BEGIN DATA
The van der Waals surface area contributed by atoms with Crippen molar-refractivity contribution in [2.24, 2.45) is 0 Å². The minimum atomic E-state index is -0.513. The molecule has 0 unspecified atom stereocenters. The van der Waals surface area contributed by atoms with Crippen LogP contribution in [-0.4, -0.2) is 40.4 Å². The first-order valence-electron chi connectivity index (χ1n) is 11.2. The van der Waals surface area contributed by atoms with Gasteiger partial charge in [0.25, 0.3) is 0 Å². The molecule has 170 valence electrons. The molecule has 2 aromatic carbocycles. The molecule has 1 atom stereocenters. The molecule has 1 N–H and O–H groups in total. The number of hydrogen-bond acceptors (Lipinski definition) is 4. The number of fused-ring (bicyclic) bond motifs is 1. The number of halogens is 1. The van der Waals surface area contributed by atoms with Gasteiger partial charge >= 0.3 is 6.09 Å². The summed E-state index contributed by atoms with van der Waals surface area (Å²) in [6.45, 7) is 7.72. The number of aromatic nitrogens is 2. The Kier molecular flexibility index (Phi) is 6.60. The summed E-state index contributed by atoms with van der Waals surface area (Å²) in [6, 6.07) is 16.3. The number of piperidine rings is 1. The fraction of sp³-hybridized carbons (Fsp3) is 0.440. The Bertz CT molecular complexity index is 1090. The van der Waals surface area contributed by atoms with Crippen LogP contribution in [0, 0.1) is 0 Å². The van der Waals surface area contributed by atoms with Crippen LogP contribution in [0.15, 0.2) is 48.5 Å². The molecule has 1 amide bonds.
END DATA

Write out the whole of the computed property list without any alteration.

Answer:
The van der Waals surface area contributed by atoms with Crippen molar-refractivity contribution in [2.24, 2.45) is 0 Å². The minimum atomic E-state index is -0.513. The molecule has 0 unspecified atom stereocenters. The van der Waals surface area contributed by atoms with Crippen LogP contribution in [-0.4, -0.2) is 40.4 Å². The first-order valence-electron chi connectivity index (χ1n) is 11.2. The van der Waals surface area contributed by atoms with Gasteiger partial charge in [0.25, 0.3) is 0 Å². The molecule has 170 valence electrons. The molecule has 2 aromatic carbocycles. The molecule has 1 atom stereocenters. The molecule has 1 N–H and O–H groups in total. The number of hydrogen-bond acceptors (Lipinski definition) is 4. The number of fused-ring (bicyclic) bond motifs is 1. The number of halogens is 1. The van der Waals surface area contributed by atoms with Gasteiger partial charge >= 0.3 is 6.09 Å². The summed E-state index contributed by atoms with van der Waals surface area (Å²) in [6.45, 7) is 7.72. The number of aromatic nitrogens is 2. The Kier molecular flexibility index (Phi) is 6.60. The summed E-state index contributed by atoms with van der Waals surface area (Å²) in [6, 6.07) is 16.3. The number of piperidine rings is 1. The fraction of sp³-hybridized carbons (Fsp3) is 0.440. The Bertz CT molecular complexity index is 1090. The van der Waals surface area contributed by atoms with Crippen LogP contribution in [0, 0.1) is 0 Å². The van der Waals surface area contributed by atoms with Crippen LogP contribution in [0.15, 0.2) is 48.5 Å². The molecule has 1 amide bonds.